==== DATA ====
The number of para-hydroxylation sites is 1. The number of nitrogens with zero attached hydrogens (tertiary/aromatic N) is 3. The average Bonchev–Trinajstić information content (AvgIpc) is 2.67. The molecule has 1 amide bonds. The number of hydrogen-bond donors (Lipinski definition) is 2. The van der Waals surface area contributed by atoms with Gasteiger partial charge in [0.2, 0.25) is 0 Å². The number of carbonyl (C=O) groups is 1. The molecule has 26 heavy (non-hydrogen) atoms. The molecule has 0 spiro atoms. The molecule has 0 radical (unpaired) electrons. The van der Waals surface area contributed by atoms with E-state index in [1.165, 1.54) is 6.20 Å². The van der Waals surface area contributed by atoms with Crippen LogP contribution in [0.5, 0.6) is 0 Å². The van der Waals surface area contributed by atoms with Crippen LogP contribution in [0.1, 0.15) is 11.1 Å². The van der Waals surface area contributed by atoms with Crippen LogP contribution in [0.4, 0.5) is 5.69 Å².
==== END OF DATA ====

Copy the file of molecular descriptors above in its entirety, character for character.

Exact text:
The number of para-hydroxylation sites is 1. The number of nitrogens with zero attached hydrogens (tertiary/aromatic N) is 3. The average Bonchev–Trinajstić information content (AvgIpc) is 2.67. The molecule has 1 amide bonds. The number of hydrogen-bond donors (Lipinski definition) is 2. The van der Waals surface area contributed by atoms with Gasteiger partial charge in [0.2, 0.25) is 0 Å². The number of carbonyl (C=O) groups is 1. The molecule has 26 heavy (non-hydrogen) atoms. The molecule has 0 spiro atoms. The molecule has 0 radical (unpaired) electrons. The van der Waals surface area contributed by atoms with E-state index in [1.165, 1.54) is 6.20 Å². The van der Waals surface area contributed by atoms with Crippen LogP contribution in [0.5, 0.6) is 0 Å². The van der Waals surface area contributed by atoms with Crippen LogP contribution in [0.1, 0.15) is 11.1 Å². The van der Waals surface area contributed by atoms with Crippen LogP contribution in [0.4, 0.5) is 5.69 Å².